[% setvar title Formats out of core / New format syntax %]

This file is part of the Perl 6 Archive

Note: these documents may be out of date. Do not use as reference!

To see what is currently happening visit http://www.perl6.org/

TITLE

Formats out of core / New format syntax

VERSION

  Maintainer: Nathan Wiger <nate@wiger.org>
  Date: 30 Aug 2000
  Last Modified: 16 Sep 2000
  Mailing List: perl6-language@perl.org
  Number: 181
  Version: 2
  Status: Retracted

ABSTRACT

There has been much hinting at moving formats out of core. This RFC proposes one way to do this, at the same time standardizing the syntax.

NOTES ON RETRACTION

RFC 230: Replace format built-in with pragmatically-induced format function is a much more complete and comprehensive proposal which I personally like better too. ;-)

DESCRIPTION

Overview

Currently, the general consensus is that formats aren't widely used enough to justify their living in the core binary. [1] However, they are incredibly useful, and need to remain in the core distribution no matter what.

Under this RFC, formats will be available through a simple:

   use Format;

The rest of the RFC will address specific changes in syntax to make this possible (and more consistent too).

Current Syntax

Currently, formats must be named for the bareword filehandle that they're going to be used on, for example:

   format FILE =
@<<<<<<<<<<<<<:  @<<<<<<<<
$name, $ssn
.
   open FILE, ">>$file";
   write FILE;

Some behind the scenes magic is done to bind these two together. In order to change the format name, you have to use the following statements:

   $old = select FILE;
   $~ = MYCUSTOMFORMAT;
   select $old;

Getting this syntax to work as a module would be a collosal headache. In addition, it's pretty peculiar to begin with. As such, a new but very similar syntax is proposed.

New Syntax

Under the new syntax, a format will be held in a variable of the format type:

   my format $FILE_FORMAT = q(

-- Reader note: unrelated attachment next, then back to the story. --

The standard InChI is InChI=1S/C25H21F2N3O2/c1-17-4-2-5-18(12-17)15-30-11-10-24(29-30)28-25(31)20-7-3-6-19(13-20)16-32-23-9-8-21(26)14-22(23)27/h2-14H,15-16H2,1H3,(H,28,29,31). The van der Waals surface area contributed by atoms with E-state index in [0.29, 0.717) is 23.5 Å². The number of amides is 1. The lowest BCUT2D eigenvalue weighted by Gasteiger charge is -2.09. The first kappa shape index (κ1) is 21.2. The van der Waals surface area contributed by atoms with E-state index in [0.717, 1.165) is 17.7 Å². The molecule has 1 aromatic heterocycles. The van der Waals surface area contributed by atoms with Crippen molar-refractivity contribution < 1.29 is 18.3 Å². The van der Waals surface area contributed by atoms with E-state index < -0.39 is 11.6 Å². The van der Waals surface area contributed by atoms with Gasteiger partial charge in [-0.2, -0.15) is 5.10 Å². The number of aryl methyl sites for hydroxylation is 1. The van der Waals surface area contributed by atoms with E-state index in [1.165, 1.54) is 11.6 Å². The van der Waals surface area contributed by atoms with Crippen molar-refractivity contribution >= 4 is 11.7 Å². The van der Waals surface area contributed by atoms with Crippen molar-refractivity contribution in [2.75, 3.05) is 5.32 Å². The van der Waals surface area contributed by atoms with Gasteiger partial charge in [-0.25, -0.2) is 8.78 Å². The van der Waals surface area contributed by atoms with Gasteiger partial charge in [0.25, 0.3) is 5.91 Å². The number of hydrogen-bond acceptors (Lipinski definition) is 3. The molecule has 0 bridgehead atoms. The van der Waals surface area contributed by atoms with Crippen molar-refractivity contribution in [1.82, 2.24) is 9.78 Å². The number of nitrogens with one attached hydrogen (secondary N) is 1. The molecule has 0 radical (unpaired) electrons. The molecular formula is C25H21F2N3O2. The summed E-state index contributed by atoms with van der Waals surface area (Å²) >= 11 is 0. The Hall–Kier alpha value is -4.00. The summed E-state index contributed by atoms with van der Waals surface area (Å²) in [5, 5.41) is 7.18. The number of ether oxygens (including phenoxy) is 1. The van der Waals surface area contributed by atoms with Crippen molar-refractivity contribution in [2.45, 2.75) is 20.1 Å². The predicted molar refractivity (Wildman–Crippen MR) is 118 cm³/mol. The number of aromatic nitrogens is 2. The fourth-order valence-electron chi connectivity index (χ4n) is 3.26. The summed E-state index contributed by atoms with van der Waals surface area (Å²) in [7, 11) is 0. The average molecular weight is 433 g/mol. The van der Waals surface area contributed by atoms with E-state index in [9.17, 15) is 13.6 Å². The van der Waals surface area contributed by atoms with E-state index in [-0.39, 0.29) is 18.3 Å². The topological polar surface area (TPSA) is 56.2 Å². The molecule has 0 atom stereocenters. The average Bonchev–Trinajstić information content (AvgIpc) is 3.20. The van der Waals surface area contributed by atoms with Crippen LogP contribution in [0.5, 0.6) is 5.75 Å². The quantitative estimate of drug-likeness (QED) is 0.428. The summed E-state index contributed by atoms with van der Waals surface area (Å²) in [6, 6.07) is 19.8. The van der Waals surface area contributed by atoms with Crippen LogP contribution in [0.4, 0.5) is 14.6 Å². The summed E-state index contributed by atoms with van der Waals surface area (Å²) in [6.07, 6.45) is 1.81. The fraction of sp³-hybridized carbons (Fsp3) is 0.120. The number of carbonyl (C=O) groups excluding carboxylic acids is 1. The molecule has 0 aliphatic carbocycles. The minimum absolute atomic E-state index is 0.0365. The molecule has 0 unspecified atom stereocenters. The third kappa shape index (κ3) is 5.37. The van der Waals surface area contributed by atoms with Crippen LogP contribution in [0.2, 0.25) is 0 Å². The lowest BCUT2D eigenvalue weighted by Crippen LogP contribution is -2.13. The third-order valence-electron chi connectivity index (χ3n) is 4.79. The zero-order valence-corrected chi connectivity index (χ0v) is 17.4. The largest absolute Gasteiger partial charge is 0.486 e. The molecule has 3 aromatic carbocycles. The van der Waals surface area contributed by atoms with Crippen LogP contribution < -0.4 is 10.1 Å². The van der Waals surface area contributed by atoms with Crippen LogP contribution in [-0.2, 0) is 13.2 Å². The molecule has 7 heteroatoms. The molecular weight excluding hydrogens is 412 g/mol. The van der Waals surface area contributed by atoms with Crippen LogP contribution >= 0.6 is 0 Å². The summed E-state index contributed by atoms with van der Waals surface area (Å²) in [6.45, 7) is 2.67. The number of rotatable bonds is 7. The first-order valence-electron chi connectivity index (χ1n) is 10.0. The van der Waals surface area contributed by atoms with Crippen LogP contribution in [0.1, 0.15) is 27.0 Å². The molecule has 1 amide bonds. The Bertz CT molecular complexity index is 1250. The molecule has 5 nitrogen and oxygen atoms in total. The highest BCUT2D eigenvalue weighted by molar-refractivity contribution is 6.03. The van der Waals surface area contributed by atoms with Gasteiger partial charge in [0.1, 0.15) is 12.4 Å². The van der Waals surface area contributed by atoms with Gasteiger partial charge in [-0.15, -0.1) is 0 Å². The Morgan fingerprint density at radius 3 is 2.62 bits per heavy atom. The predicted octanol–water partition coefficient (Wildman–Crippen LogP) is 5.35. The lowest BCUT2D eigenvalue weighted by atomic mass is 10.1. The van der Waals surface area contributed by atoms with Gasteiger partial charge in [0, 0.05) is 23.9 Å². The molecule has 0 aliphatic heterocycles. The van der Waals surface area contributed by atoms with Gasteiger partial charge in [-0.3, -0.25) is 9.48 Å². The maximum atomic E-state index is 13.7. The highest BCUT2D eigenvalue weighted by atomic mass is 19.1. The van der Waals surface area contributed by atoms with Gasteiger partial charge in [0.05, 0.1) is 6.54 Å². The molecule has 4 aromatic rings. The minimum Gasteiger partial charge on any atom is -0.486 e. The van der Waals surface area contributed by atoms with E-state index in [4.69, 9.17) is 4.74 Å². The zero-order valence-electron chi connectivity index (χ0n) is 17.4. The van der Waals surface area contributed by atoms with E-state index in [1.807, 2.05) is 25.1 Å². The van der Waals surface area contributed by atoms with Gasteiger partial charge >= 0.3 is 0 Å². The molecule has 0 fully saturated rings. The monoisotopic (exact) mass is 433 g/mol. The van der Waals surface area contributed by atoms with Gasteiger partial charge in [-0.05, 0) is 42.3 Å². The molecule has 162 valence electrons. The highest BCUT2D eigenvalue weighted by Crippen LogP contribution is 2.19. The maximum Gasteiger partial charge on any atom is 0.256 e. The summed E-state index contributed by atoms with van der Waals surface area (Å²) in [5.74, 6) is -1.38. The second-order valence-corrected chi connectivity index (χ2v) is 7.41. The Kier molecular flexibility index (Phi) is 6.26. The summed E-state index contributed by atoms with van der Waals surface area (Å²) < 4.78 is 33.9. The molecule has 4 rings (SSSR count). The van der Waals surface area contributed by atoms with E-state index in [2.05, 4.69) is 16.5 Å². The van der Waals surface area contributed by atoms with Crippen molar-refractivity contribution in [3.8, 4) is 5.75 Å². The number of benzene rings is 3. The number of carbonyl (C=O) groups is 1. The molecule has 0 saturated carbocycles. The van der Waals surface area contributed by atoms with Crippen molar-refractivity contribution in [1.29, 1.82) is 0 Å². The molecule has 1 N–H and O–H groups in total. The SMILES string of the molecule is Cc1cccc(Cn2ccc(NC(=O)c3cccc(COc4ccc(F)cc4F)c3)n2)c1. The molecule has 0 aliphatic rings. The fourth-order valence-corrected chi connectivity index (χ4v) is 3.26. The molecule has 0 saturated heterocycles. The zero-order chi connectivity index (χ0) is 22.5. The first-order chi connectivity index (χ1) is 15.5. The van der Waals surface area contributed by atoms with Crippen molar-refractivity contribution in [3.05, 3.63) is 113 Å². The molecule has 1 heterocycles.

@<<<<<<<<<<<<<:  @<<<<<<<<
$name, $ssn
);

Note that declaring the format is remarkably similar to the current form. However, it now can be handled with the existing variable syntax, simplifying implementation. [2]

Using formats, however, requires one extra step, since there is no longer any intrinsic property tying formats and filehandles together:

   open $FILE, ">>$file";
   format $FILE ($FILE_FORMAT);   # $FILE->format($FILE_FORMAT)
   write $FILE;                   # $FILE->write

Note, however, that this does get rid of the need to do all the special select statements. The format and write methods could simply be member functions of the $FILE object.

However, I don't particularly like extra steps, personally. One way around this would be to assume the default format is [handle]_FORMAT, meaning $FILE's default format would be $FILE_FORMAT. This would make behavior very similar to current, and would make the above extra step unnecessary. More clever ways of doing this probably exist as well.

Finally, note that if "RFC 174" is adopted, this can be made to look even more simple and consistent:

   open $FILE, ">>$file";
   format $FILE, $FILE_FORMAT;    # $FILE->format($FILE_FORMAT)
   write $FILE;                   # $FILE->write

Since the indirect object and function syntaxes could be used interchangeably.

IMPLEMENTATION

Hold on.

MIGRATION

There is a need for migration, but I'd rather save this until later since this idea may get massively revised.

NOTES

[1] I personally disagree, but this RFC is close enough to make me happy. :-)

[2] We might consider making a special case in the Perl parser so that if a variable is declared of type format then the Perl 5 syntax can be used:

   my format $FILE_FORMAT =
@<<<<<<<<<<<<<:  @<<<<<<<<
$name, $ssn
.

Then this is even less different and scary. Get rid of that my and it's Perl 5.

REFERENCES

RFC 174 (v1): Parse func($obj, @args) as func $obj (@args)